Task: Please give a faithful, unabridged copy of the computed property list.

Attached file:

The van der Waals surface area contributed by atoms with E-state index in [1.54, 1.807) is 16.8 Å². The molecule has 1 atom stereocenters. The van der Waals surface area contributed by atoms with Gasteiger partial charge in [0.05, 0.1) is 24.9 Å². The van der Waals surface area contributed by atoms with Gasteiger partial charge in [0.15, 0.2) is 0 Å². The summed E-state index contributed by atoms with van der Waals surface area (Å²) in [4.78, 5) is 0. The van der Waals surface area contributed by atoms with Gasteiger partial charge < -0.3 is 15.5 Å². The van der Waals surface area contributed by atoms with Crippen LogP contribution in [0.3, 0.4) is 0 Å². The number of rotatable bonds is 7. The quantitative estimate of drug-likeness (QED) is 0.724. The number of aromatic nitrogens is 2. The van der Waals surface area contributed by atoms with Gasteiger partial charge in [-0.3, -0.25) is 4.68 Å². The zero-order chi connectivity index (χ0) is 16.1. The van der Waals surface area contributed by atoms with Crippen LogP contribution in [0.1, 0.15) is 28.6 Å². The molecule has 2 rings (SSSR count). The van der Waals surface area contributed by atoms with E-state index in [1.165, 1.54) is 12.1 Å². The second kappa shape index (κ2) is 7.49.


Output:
The van der Waals surface area contributed by atoms with E-state index in [1.54, 1.807) is 16.8 Å². The molecule has 1 atom stereocenters. The van der Waals surface area contributed by atoms with Gasteiger partial charge in [0.05, 0.1) is 24.9 Å². The van der Waals surface area contributed by atoms with Gasteiger partial charge in [0.15, 0.2) is 0 Å². The summed E-state index contributed by atoms with van der Waals surface area (Å²) in [4.78, 5) is 0. The van der Waals surface area contributed by atoms with Gasteiger partial charge < -0.3 is 15.5 Å². The van der Waals surface area contributed by atoms with Crippen LogP contribution in [0.3, 0.4) is 0 Å². The number of rotatable bonds is 7. The quantitative estimate of drug-likeness (QED) is 0.724. The number of aromatic nitrogens is 2. The van der Waals surface area contributed by atoms with Gasteiger partial charge in [-0.3, -0.25) is 4.68 Å². The zero-order chi connectivity index (χ0) is 16.1. The van der Waals surface area contributed by atoms with Crippen LogP contribution in [0.1, 0.15) is 28.6 Å². The molecule has 2 rings (SSSR count). The van der Waals surface area contributed by atoms with E-state index in [1.165, 1.54) is 12.1 Å². The second kappa shape index (κ2) is 7.49.